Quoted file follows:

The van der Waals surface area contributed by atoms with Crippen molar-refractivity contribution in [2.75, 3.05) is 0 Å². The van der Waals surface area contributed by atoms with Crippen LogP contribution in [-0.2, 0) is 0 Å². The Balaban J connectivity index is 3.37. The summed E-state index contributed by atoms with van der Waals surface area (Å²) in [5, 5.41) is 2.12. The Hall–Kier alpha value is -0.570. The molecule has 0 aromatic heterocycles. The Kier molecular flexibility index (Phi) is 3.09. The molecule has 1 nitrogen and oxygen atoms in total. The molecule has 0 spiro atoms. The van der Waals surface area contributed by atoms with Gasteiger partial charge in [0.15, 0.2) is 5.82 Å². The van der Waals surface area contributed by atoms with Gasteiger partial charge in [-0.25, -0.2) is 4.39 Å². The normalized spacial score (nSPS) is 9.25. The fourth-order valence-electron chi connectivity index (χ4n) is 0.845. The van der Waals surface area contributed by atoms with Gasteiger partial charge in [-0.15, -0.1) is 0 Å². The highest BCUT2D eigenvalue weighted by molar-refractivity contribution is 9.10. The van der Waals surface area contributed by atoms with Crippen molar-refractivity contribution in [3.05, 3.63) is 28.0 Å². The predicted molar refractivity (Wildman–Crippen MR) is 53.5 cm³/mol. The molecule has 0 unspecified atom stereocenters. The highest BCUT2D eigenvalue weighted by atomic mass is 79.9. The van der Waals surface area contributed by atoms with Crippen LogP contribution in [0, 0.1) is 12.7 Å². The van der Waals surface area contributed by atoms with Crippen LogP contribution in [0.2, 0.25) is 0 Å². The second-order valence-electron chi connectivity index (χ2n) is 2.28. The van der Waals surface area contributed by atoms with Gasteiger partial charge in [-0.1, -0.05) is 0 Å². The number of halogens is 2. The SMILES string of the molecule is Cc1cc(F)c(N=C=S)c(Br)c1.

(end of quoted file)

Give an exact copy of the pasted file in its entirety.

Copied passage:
The van der Waals surface area contributed by atoms with Crippen molar-refractivity contribution in [2.75, 3.05) is 0 Å². The van der Waals surface area contributed by atoms with Crippen LogP contribution in [-0.2, 0) is 0 Å². The Balaban J connectivity index is 3.37. The summed E-state index contributed by atoms with van der Waals surface area (Å²) in [5, 5.41) is 2.12. The Hall–Kier alpha value is -0.570. The molecule has 0 aromatic heterocycles. The Kier molecular flexibility index (Phi) is 3.09. The molecule has 1 nitrogen and oxygen atoms in total. The molecule has 0 spiro atoms. The van der Waals surface area contributed by atoms with Gasteiger partial charge in [0.15, 0.2) is 5.82 Å². The van der Waals surface area contributed by atoms with Gasteiger partial charge in [-0.25, -0.2) is 4.39 Å². The normalized spacial score (nSPS) is 9.25. The fourth-order valence-electron chi connectivity index (χ4n) is 0.845. The van der Waals surface area contributed by atoms with Gasteiger partial charge in [-0.15, -0.1) is 0 Å². The highest BCUT2D eigenvalue weighted by molar-refractivity contribution is 9.10. The van der Waals surface area contributed by atoms with Crippen molar-refractivity contribution in [3.05, 3.63) is 28.0 Å². The predicted molar refractivity (Wildman–Crippen MR) is 53.5 cm³/mol. The molecule has 0 unspecified atom stereocenters. The highest BCUT2D eigenvalue weighted by atomic mass is 79.9. The van der Waals surface area contributed by atoms with Crippen LogP contribution in [0, 0.1) is 12.7 Å². The van der Waals surface area contributed by atoms with Crippen LogP contribution in [0.2, 0.25) is 0 Å². The second-order valence-electron chi connectivity index (χ2n) is 2.28. The van der Waals surface area contributed by atoms with Gasteiger partial charge in [-0.1, -0.05) is 0 Å². The number of halogens is 2. The SMILES string of the molecule is Cc1cc(F)c(N=C=S)c(Br)c1.